Acknowledgments

The work has been supported in part by a grants from Research Fund—Flanders (FWO), contract number VS.097.16N and the COST Association Action CA16212 INDEPTH.

Conflicts of Interest

The author declares no conflict of interest.

Appendix A. Euler Integrals

The Gamma integral, i.e., the Euler integral of second kind is defined as
Γ ( z ) = 0 e τ τ z 1 d τ , Re z > 0
while for all z Z
Γ ( z ) = 1 2 i sin π z H a e τ τ z 1 d τ , τ C
The complex representation for the reciprocal Gamma function is given by the Heine’s integral as
1 Γ ( z ) = ( 1 ) z 2 π i H a + e τ τ z d τ = 1 2 π i H a e τ τ z d τ
The contour is depicted in Figure A1. For non-integral arguments the branch cut is selected as the negative real axis.
The Beta integral (i.e., the Euler integral of first kind) is given as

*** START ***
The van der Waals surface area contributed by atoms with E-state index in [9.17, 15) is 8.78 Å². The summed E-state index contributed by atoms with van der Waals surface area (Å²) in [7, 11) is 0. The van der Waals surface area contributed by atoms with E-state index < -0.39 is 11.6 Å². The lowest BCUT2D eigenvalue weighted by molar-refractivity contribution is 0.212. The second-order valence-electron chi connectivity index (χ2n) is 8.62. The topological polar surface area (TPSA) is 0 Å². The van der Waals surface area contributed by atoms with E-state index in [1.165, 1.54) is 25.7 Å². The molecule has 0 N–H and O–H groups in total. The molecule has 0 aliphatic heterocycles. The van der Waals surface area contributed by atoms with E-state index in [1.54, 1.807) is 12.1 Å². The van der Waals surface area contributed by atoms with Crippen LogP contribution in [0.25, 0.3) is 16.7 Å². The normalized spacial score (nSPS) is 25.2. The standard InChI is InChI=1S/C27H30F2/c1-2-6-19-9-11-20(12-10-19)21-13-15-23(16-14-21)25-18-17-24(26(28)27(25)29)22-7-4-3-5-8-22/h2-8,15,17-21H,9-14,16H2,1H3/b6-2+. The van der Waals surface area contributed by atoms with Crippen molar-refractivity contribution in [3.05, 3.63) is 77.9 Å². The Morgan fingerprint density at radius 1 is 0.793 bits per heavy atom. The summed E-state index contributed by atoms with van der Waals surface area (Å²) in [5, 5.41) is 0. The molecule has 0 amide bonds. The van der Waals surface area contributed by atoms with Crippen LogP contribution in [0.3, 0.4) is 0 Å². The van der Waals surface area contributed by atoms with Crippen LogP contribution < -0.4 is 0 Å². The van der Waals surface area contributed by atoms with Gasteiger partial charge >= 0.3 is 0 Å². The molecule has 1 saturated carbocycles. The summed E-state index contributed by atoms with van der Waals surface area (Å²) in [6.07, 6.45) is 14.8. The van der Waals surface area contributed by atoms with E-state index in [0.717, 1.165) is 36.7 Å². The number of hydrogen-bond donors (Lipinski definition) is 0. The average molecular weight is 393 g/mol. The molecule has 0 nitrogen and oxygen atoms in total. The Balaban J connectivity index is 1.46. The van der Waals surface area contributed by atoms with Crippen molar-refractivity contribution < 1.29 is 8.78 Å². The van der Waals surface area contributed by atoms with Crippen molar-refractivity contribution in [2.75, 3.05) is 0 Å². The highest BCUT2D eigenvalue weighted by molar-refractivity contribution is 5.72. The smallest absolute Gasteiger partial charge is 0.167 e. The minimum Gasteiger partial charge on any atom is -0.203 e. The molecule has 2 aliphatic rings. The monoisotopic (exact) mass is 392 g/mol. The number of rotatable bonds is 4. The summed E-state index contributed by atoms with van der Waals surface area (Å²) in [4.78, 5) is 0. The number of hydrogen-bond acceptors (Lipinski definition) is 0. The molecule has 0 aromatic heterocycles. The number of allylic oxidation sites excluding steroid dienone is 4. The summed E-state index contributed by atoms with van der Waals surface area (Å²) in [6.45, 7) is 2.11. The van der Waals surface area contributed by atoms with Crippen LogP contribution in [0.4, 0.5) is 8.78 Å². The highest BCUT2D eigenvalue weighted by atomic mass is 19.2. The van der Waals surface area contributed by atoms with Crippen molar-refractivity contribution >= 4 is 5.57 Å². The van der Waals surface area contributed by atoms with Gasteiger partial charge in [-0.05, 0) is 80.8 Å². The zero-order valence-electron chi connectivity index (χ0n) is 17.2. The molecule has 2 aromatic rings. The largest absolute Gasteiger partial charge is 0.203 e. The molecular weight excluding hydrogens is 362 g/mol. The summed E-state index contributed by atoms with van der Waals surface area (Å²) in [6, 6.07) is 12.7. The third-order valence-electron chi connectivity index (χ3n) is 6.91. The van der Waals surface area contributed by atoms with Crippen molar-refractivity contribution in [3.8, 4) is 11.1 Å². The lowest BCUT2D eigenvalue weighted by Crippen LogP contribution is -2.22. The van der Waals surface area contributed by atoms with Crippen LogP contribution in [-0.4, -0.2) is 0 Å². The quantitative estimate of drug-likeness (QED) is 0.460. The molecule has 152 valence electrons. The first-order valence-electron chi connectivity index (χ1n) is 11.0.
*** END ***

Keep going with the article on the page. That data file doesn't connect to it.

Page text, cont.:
B ( a , b ) = 0 1 τ a 1 ( 1 τ ) b a 1 d τ = Γ ( a ) Γ ( b ) Γ ( a + b ) , a > 0 , b > 0
The Beta function can be continued analytically along the self-intersecting Pochhammer contour as
B ( a , b ) = 1 1 e 2 π a 1 e 2 π b 0 1 τ a 1 ( 1 τ ) b a 1 d τ , τ C
Figure A1. The Hankel contour H a ( ϵ ) and the Bromwich contour B r + ( ϵ ) .
Figure A1. The Hankel contour H a ( ϵ ) and the Bromwich contour B r + ( ϵ ) .
Fractalfract 03 00004 g0a1

Appendix B. The Wright Function

The function W λ , μ z , named after E. M. Wright, is defined as the infinite series
W λ , μ z : = Γ ( μ ) ( μ , λ ) z = k = 0 z k k ! Γ ( λ k + μ ) , λ > 1 , μ C ,
W λ , μ z is an entire function of z. The summation is carried out in steps where λ k + μ 0 . The function is related to the Bessel functions J ν ( z ) and I ν ( z ) as